6.2 Estimation of a free-tropospheric background mixing ratio from the dSCDs
In this section the lower tropospheric mixing ratios of the NO2, SO2, HCHO, and BrO at WLG are estimated based on the respective dSCDs at 1∘ (see Fig. 8) and the relationships between the dSCDs and the tropospheric mixing ratios (Sect. 4).
Below are our estimates.
NO2. The dSCDs at 1∘ between 0.2×1015 molec. cm−2 (January) and 3×1015 molec. cm−2 (May) correspond to mixing ratios between about 7 (January) and 100 ppt (May).
SO2. The dSCDs at 1∘ below 8×1015 molec. cm−2 correspond to mixing ratios below 0.5 ppb.
HCHO. The dSCDs at 1∘ between 0.7×1015 molec. cm−2 (winter) and 1.7×1015 molec. cm−2 (summer) correspond to mixing ratios between about 0.4 (winter) and 0.9 ppb (summer).
BrO. From the dSCDs at 1∘ an upper limit for a troposphere BrO mixing ratio of 0.3 ppt is derived (see Sect. S8).
It should again be noted that while in the simulations a constant mixing ratio throughout the atmosphere was assumed, the measured trace gas dSCDs are mainly sensitive to the trace gas concentrations in the atmospheric layers close to the instrument. Thus the derived trace gas mixing ratios are most representative for the free troposphere in the altitude range between about 4 and 5 km.
6.3 Comparisons of measured results with previous studies
Measurements of the very reactive trace gases are very scarce at remote sites like WLG. Table 2 summarizes the mixing ratios of NO2, SO2, HCHO, and BrO at WLG measured by MAX-DOAS presented in this study in comparison to those recorded in other studies using different methods.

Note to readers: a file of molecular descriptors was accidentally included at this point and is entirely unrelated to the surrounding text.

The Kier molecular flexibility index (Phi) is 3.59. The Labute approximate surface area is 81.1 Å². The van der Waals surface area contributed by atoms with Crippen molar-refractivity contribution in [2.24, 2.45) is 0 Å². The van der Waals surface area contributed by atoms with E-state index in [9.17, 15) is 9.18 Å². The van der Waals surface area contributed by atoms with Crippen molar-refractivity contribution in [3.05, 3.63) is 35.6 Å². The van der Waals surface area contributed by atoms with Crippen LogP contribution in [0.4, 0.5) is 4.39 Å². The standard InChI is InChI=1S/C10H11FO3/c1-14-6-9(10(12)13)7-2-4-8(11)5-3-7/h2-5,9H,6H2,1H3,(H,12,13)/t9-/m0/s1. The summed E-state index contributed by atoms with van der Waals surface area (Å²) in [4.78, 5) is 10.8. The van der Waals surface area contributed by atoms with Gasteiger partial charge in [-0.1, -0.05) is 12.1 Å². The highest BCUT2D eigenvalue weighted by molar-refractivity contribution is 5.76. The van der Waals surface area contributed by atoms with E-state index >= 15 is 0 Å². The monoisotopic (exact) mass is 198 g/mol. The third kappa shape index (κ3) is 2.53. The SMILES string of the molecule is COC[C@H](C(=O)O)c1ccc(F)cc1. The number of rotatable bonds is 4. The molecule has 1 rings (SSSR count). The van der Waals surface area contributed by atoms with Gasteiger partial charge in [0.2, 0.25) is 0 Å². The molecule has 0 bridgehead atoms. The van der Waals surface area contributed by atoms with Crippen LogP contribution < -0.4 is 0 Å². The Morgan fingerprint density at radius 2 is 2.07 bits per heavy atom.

The passive sampling method was used to measure the weekly and monthly mean mixing ratios of NO2 and SO2 at WLG (Ma et al., 2002a; Meng et al., 2010; Lin et al., 2013). The monthly mean mixing ratios and standard deviations of NO2 at WLG were 0.022±0.010 ppb in January and 48±17 ppt in July for the year 1996 (Ma et al., 2002a). For the measurement in 1996, the NO2 was sampled with filter packs (SP) with exposure times of typically 3–5 d and then analyzed by ion chromatography (ICG) equipment (Yu et al., 1997). During the measurement experiment in 2008, the samplers were exposed about 10 d in a month. The extracted NO2 samples (Ogawa passive samplers) were analyzed using a spectrophotometer (SPM) while the extracted SO2 samples were analyzed by ICG (Meng et al., 2010). The average mixing ratios of NO2 and SO2 at WLG in 2008 typically varied in the ranges of 0.6±0.4 and 0.7±0.4 ppb, respectively (Meng et al., 2010). Long-term continuous measurements, by filter sampling with exposure times of 3–5 d followed by ICG chemical analysis, showed that the mixing ratio of SO2 varied typically in a range of 0.45±0.14 ppb at WLG from 1997 to 2009 (Lin et al., 2013). The NO2 levels obtained from this study are in accordance with those recorded by Ma et al. (2002a), but an order of magnitude lower than reported by Meng et al. (2010). The time differences between Meng et al. (2010) and the other two studies seem not to be the main cause. The sampling filters were likely to be polluted by local human activities, such as increasing frequency of occasional cars and vans to the station, which could not be excluded from the recording due to their long exposure time. The level of SO2 might also be overestimated by Meng et al. (2010) considering that there had not been a significant increasing trend for SO2 at WLG during 1997–2009 (Lin et al., 2013). It can be deduced that the SO2 level from this study is reasonable with comparison to the results from Lin et al. (2013).